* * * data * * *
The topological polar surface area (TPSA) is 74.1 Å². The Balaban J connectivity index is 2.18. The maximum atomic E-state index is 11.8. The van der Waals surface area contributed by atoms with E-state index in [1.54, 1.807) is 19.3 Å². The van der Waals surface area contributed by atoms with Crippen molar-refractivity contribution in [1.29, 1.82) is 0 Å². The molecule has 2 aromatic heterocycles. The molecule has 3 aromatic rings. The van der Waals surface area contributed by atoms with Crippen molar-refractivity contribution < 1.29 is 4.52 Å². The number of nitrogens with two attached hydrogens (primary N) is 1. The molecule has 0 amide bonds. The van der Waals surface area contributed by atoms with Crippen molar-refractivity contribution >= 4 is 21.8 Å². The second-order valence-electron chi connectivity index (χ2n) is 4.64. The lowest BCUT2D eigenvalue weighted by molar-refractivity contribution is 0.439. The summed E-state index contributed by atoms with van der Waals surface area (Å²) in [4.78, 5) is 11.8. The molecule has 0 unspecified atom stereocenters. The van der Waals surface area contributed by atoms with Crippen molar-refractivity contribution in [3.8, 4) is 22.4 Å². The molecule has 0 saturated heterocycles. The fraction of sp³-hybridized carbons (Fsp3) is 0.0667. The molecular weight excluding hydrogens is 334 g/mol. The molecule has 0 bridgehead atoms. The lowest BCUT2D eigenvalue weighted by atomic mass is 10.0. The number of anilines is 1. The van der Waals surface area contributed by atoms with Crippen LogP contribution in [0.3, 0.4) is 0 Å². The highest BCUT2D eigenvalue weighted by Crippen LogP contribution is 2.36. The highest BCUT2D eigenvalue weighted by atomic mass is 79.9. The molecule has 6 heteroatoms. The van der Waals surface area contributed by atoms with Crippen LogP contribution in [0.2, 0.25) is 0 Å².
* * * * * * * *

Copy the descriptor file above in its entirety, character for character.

The topological polar surface area (TPSA) is 74.1 Å². The Balaban J connectivity index is 2.18. The maximum atomic E-state index is 11.8. The van der Waals surface area contributed by atoms with E-state index in [1.54, 1.807) is 19.3 Å². The van der Waals surface area contributed by atoms with Crippen molar-refractivity contribution in [1.29, 1.82) is 0 Å². The molecule has 2 aromatic heterocycles. The molecule has 3 aromatic rings. The van der Waals surface area contributed by atoms with Crippen molar-refractivity contribution < 1.29 is 4.52 Å². The number of nitrogens with two attached hydrogens (primary N) is 1. The molecule has 0 amide bonds. The van der Waals surface area contributed by atoms with Crippen molar-refractivity contribution >= 4 is 21.8 Å². The second-order valence-electron chi connectivity index (χ2n) is 4.64. The lowest BCUT2D eigenvalue weighted by molar-refractivity contribution is 0.439. The summed E-state index contributed by atoms with van der Waals surface area (Å²) in [4.78, 5) is 11.8. The molecule has 0 unspecified atom stereocenters. The van der Waals surface area contributed by atoms with Crippen molar-refractivity contribution in [3.8, 4) is 22.4 Å². The molecule has 0 saturated heterocycles. The fraction of sp³-hybridized carbons (Fsp3) is 0.0667. The molecular weight excluding hydrogens is 334 g/mol. The molecule has 0 bridgehead atoms. The lowest BCUT2D eigenvalue weighted by atomic mass is 10.0. The number of anilines is 1. The van der Waals surface area contributed by atoms with Crippen LogP contribution in [0.3, 0.4) is 0 Å². The highest BCUT2D eigenvalue weighted by Crippen LogP contribution is 2.36. The highest BCUT2D eigenvalue weighted by atomic mass is 79.9. The molecule has 6 heteroatoms. The van der Waals surface area contributed by atoms with Crippen LogP contribution in [0.2, 0.25) is 0 Å².